Are you operating under a false sense of security for your risk adjustment program?

Risk adjustment at its highest form is nothing more than a calculation. The unique processes surrounding the operations to ensure accuracy of the calculation can be complex. The processes developed and utilized throughout most organizations are relatively similar, however, they are often times misaligned in their approach to operationalize these processes, in turn adding little value or even increasing audit risk. Good strategy and planning with poor execution and oversight lead to an inaccurate risk score calculation overall.

Some organizations receive a false sense of security around their risk adjustment program when vendors or business process outsourcing is utilized. Risk adjustment is not a standalone process that can run as a silo within a vendor solution. It requires an army of different expertise, and the use of vendors in some capacity is needed, but an organization needs to be heavily involved in all processes to ensure accuracy of the information impacting the risk adjustment calculation.

Even the greatest, most refined organizations with robust staffing and thoughtful strategic planning sometimes fall short in reflecting risk accurately. Risk adjustment requires balance throughout the program to truly be successful. Integrating risk adjustment expertise throughout the organization is crucial to achieving this needed balance.

If you feel this is a good representation of risk adjustment operations at your organization, here are a few tips to consider as you prioritize next steps to remedy any issues:

  • Understand and implement the latest regulations and guidance. The Centers for Medicare & Medicaid Services (CMS), the Department of Health & Human Services (HHS), and state Medicaid programs provide periodic updates and webinars regarding requirements for risk adjustment. Be sure to stay up to date with what the new requirements are and that appropriate steps are being taken internally to stay in compliance with all regulations.
  • Measure all interventions. You have gone through the effort to establish interventions to ensure risk score accuracy – make sure the efforts are contributing in a meaningful way. Whether it is a retrospective, prospective, or combined outreach with another department, be sure you are able to evaluate the performance of each intervention to determine its effectiveness.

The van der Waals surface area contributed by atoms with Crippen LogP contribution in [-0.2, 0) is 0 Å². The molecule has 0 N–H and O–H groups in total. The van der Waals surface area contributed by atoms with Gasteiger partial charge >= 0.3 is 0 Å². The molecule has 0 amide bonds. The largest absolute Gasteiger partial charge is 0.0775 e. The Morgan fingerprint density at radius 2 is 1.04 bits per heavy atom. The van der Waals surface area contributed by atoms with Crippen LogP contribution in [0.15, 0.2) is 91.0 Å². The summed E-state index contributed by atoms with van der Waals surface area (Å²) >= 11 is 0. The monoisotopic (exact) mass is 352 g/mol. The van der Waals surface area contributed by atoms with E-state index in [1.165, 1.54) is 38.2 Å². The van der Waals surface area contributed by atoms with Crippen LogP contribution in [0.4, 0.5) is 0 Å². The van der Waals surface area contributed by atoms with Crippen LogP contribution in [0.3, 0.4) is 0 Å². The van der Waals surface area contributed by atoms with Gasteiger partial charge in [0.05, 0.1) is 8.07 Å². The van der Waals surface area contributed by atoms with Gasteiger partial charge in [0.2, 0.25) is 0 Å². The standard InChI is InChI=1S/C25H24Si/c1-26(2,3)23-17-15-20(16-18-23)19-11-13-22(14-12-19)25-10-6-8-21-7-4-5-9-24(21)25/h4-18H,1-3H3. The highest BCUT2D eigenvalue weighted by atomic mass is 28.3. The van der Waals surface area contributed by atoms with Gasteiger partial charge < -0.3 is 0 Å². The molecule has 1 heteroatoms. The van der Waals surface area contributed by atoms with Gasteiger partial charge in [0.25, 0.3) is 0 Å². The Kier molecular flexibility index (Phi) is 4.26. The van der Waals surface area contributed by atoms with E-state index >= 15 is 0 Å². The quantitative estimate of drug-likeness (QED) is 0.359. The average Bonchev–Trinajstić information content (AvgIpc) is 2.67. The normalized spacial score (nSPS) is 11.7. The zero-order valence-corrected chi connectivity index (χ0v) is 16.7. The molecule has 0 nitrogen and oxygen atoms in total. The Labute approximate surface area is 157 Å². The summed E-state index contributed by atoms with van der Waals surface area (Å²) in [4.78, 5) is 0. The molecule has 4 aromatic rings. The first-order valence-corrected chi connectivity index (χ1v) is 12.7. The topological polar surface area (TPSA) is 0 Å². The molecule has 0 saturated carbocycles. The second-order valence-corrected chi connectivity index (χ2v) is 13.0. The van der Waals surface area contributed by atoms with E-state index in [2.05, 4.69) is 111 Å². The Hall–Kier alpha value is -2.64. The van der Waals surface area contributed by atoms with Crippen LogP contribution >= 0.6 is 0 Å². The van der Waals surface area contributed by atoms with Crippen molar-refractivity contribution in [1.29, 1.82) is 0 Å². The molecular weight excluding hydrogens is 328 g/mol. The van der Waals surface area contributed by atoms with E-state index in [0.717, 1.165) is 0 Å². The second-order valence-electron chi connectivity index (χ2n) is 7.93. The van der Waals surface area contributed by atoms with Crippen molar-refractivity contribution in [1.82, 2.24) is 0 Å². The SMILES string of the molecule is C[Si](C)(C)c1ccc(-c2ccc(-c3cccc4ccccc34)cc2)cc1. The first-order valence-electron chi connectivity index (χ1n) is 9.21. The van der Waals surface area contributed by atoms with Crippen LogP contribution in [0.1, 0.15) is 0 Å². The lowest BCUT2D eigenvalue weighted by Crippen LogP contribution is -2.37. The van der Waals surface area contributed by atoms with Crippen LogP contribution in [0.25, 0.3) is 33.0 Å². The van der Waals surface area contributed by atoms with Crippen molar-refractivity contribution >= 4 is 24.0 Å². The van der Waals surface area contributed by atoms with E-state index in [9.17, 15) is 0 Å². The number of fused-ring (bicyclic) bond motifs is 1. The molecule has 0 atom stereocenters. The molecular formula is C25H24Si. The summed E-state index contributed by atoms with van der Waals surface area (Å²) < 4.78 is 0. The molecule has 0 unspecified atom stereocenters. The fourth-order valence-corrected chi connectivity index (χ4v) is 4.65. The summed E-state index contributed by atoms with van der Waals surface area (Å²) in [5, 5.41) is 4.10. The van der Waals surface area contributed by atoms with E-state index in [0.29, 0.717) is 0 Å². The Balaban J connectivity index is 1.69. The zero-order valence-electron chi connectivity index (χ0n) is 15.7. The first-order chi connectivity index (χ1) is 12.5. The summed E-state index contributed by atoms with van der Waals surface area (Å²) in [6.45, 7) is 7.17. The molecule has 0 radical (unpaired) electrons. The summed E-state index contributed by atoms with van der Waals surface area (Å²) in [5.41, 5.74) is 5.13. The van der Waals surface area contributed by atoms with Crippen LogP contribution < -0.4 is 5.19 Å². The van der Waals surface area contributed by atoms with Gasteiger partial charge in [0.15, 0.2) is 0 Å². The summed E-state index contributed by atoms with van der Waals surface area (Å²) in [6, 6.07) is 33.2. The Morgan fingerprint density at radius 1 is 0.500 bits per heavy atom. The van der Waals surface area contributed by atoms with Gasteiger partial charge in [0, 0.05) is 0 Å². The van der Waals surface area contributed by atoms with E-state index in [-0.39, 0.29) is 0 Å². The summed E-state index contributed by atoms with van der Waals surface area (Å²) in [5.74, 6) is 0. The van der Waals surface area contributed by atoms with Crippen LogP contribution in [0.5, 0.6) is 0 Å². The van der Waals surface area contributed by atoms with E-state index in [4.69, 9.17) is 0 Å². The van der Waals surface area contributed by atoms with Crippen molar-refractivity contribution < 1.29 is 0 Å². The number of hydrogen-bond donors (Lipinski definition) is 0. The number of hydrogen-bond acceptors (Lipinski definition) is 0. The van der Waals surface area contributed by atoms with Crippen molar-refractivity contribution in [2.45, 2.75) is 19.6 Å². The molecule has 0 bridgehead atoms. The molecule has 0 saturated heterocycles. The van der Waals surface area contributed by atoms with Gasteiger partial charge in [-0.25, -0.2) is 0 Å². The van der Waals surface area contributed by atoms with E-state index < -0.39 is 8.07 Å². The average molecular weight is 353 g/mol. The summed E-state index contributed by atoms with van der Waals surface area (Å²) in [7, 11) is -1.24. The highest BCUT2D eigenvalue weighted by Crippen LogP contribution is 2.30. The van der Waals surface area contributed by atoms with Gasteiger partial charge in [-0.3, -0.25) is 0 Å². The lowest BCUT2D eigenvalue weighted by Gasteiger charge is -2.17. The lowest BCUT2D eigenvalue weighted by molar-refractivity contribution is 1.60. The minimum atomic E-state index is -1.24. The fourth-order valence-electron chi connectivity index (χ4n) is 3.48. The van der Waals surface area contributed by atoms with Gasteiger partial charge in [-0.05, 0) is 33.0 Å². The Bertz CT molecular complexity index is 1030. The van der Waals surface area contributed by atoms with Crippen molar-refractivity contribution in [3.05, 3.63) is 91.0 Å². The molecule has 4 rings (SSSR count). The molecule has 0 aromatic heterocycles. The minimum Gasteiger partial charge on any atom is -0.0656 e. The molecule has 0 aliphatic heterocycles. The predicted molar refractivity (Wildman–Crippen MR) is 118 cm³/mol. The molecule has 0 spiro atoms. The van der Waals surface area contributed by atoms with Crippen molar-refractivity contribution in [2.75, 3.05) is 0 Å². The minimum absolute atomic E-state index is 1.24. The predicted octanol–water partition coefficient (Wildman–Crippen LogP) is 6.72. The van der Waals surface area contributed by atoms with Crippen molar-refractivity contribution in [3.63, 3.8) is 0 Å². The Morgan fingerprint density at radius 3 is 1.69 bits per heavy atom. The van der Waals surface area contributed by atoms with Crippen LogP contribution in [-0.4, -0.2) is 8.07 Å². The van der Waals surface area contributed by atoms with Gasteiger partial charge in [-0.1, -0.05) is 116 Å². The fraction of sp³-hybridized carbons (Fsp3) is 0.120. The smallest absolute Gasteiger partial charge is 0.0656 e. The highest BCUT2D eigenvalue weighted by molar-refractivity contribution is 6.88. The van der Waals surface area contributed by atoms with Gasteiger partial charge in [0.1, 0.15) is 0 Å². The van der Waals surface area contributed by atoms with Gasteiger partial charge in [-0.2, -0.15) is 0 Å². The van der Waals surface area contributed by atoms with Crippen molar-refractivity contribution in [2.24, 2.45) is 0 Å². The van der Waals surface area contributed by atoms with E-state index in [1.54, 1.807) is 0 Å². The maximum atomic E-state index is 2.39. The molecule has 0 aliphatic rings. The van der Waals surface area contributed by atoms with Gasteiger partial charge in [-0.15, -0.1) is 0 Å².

• Validate, validate, validate. The basis of this is to make sure your organization has done its proper due diligence and validation on the data prior to sending it to CMS, HHS, or the state. Ultimately, this is the information you will be audited against, so validations go a long way to reducing risk during an audit.
  • Think outside the box. Over the years, the risk adjustment program has led people to believe only certain processes are a part of the program when, in all reality, the possibilities are endless when it comes to risk adjustment operations, so think outside the box for new, innovative ideas.

There isn’t a single solution to risk adjustment, rather it’s a combination of old practices with new innovative practices to develop a program that works best for your organization.

For assistance with evaluating your risk adjustment program, please contact me directly at jsmith@gormanhealthgroup.com.

 

 

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Jessica Smith
Jessica Smith

Jessica Smith is Vice President of Healthcare Analytics & Risk Adjustment Solutions at Gorman Health Group (GHG). In this role, she is responsible for the execution and oversight of risk adjustment consulting services for managed care, provider practice, and commercial market clients, and leading and integrating cross-functional teams to ensure superior performance outcomes related to risk adjustment operations. Read more

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